חֲזַק וֶאֱמָץ: “Be strong and of good courage”.
But his day was not over yet.
Moshe was instructed to write the whole Torah from Breishit till the end of Devarim. It was as if his finger was God’s finger.
Moshe was instructed to write the whole Torah from Breishit till the end of Devarim. It was as if his finger was God’s finger. He gave this Torah to Yehoshua and the priests and the elders who were to be the spiritual vanguard of the mitzvot. He instructed them on their role in preserving and safeguarding the ways of the Torah.
Moshe then took Yehoshua to the Ohel Mo’ed – the Tent of Meeting. God then instructed both of them to write the shir – poem – of Parashat Ha’azinu and teach it to the Israelites.
The choices that we make are the building blocks of the legacy that we leave behind.
Finally Moshe’s last day was drawing to a close.
The choices that we make are the building blocks of the legacy that we leave behind. Moshe took care of all the tasks that God mandated yet, as a great leader, Moshe chose to go further and address the spiritual and emotional needs of the nation. He did not shy away from the emotions of the people. He offered them closure on his passing, and hope for the future.
We have an beautiful ancient teaching which connects Moshe’s comforting of each family to a verse at the very end of the Torah:
וַיֵּלֶךְ מֹשֶׁה וַיְדַבֵּר אֶת־הַדְּבָרִים הָאֵלֶּה אֶל־כָּל־יִשְׂרָאֵל
“Moshe went and spoke these things to all Israel.”
Going from tent to tent, reaching out to each family personally to say good-bye pierced each person’s heart and left sparks of Moshe within. These sparks are with us to this very day.
That is why the Torah says in Deut 34:6 –
וְלֹא־יָדַע אִישׁ אֶת־קְבֻרָתוֹ עַד הַיּוֹם הַזֶּה
No one knows his burial place to this very day.
It is not necessary for us to know exactly where Moshe is buried.
A spark of Moshe’s soul resides in the heart of every Jew.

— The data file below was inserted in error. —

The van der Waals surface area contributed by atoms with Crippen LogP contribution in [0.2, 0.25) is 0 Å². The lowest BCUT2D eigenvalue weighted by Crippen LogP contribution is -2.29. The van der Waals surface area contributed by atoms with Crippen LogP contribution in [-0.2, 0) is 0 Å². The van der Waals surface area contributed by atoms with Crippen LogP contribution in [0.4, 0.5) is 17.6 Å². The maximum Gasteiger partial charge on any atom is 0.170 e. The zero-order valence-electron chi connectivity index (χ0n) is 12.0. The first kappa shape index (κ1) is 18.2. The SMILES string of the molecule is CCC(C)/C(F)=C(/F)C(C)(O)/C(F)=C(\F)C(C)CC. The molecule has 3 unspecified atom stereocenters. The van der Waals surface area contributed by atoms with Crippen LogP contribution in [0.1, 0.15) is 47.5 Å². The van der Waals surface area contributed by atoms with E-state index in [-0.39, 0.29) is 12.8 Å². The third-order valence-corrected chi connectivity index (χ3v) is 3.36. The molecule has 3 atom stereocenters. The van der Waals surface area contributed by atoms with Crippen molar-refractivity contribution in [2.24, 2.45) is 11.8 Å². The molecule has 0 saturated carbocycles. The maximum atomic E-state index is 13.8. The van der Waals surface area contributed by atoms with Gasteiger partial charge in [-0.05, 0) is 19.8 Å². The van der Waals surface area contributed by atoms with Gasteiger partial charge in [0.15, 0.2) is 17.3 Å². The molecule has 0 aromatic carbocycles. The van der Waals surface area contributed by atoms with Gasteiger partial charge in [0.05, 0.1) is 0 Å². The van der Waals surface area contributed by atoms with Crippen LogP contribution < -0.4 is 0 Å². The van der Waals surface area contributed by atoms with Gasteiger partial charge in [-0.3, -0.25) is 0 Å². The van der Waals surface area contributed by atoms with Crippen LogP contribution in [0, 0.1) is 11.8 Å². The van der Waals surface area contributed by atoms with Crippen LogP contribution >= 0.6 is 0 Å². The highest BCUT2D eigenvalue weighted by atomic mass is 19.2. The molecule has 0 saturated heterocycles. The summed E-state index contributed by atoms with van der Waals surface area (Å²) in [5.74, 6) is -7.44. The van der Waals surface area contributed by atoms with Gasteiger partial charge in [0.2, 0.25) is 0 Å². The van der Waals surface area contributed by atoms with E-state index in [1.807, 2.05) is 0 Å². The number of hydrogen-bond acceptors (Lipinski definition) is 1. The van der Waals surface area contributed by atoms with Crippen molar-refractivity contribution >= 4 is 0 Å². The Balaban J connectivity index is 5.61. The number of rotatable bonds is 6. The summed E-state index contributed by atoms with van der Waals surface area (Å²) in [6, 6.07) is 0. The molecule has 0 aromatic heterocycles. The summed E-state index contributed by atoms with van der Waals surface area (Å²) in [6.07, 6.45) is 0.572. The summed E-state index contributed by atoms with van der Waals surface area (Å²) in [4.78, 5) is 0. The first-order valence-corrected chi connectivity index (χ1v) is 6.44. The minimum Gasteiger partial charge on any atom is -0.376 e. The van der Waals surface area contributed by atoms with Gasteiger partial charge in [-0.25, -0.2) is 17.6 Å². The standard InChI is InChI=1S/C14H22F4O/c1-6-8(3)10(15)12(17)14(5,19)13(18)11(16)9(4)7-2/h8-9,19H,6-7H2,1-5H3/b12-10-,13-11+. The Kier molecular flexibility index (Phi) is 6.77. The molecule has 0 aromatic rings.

Rabbanit Bracha Jaffe serves as the Associate Rabba for the Hebrew Institute of Riverdale in New York. Her responsibilities include overseeing the conversion program, providing pastoral counseling, answering Halachik questions, overseeing shiva houses, teaching in the community, and more.
Previously she was the Community Educator and Director of Mercaz Center for Adult Education in Beth Tfiloh synagogue in Baltimore, MD.
Rabbanit Bracha’s love of tefilla and ritual led her to be an experienced gaba’it and organizer of women’s tefilla groups and partnership minyanim. She has taught many women and girls to leyn and is the voice of the JOFA Megillat Esther and Ruth Apps. Rabbanit Bracha is a dynamic and thoughtful educator who delights in learning with people of all ages. She especially enjoys teaching Torah and inspiring others to learn.
During her time in Yeshiva, Rabbanit Bracha interned at United Orthodox Synagogue in Houston, Texas and at the Hebrew Institute of Riverdale in New York. She participated in chaplaincy programs at New York Presbyterian Hospital and at a maximum security women’s prison.
Rabbanit Bracha is a 2017 graduate of Yeshivat Maharat, following a long career in hi-tech in Israel. She feels blessed to be following this path which nourishes and fills her soul.